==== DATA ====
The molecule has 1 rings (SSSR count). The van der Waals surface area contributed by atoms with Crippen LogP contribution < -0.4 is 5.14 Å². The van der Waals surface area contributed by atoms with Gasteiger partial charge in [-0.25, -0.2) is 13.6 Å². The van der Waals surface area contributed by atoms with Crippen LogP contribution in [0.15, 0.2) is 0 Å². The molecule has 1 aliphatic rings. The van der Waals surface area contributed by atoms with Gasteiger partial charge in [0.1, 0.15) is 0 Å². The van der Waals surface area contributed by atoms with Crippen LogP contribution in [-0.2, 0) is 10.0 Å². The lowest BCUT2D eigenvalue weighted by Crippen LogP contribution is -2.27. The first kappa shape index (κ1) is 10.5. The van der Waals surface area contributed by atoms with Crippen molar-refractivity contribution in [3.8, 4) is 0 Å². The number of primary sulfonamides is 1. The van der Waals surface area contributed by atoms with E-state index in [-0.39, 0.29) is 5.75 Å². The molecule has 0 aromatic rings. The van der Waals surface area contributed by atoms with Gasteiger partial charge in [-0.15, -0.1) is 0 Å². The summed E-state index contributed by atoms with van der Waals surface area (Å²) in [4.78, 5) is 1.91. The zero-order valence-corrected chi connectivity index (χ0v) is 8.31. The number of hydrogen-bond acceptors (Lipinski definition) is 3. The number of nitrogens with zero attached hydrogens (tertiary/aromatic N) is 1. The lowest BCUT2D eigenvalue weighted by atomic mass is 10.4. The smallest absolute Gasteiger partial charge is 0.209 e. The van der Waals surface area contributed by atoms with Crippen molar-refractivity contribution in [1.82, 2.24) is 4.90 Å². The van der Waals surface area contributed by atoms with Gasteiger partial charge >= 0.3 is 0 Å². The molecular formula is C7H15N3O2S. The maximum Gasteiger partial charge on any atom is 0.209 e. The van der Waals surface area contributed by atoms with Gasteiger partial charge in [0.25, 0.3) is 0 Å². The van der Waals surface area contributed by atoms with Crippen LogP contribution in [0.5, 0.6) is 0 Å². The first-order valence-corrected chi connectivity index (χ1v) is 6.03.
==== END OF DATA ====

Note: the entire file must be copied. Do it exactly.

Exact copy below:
The molecule has 1 rings (SSSR count). The van der Waals surface area contributed by atoms with Crippen LogP contribution < -0.4 is 5.14 Å². The van der Waals surface area contributed by atoms with Gasteiger partial charge in [-0.25, -0.2) is 13.6 Å². The van der Waals surface area contributed by atoms with Crippen LogP contribution in [0.15, 0.2) is 0 Å². The molecule has 1 aliphatic rings. The van der Waals surface area contributed by atoms with Gasteiger partial charge in [0.1, 0.15) is 0 Å². The van der Waals surface area contributed by atoms with Crippen LogP contribution in [-0.2, 0) is 10.0 Å². The lowest BCUT2D eigenvalue weighted by Crippen LogP contribution is -2.27. The first kappa shape index (κ1) is 10.5. The van der Waals surface area contributed by atoms with Crippen molar-refractivity contribution in [3.8, 4) is 0 Å². The number of primary sulfonamides is 1. The van der Waals surface area contributed by atoms with E-state index in [-0.39, 0.29) is 5.75 Å². The molecule has 0 aromatic rings. The van der Waals surface area contributed by atoms with Gasteiger partial charge in [-0.15, -0.1) is 0 Å². The summed E-state index contributed by atoms with van der Waals surface area (Å²) in [4.78, 5) is 1.91. The zero-order valence-corrected chi connectivity index (χ0v) is 8.31. The number of hydrogen-bond acceptors (Lipinski definition) is 3. The number of nitrogens with zero attached hydrogens (tertiary/aromatic N) is 1. The lowest BCUT2D eigenvalue weighted by atomic mass is 10.4. The smallest absolute Gasteiger partial charge is 0.209 e. The van der Waals surface area contributed by atoms with Crippen molar-refractivity contribution in [1.82, 2.24) is 4.90 Å². The van der Waals surface area contributed by atoms with Gasteiger partial charge >= 0.3 is 0 Å². The molecular formula is C7H15N3O2S. The maximum Gasteiger partial charge on any atom is 0.209 e. The van der Waals surface area contributed by atoms with Gasteiger partial charge in [0.25, 0.3) is 0 Å². The van der Waals surface area contributed by atoms with Crippen LogP contribution in [0.5, 0.6) is 0 Å². The first-order valence-corrected chi connectivity index (χ1v) is 6.03.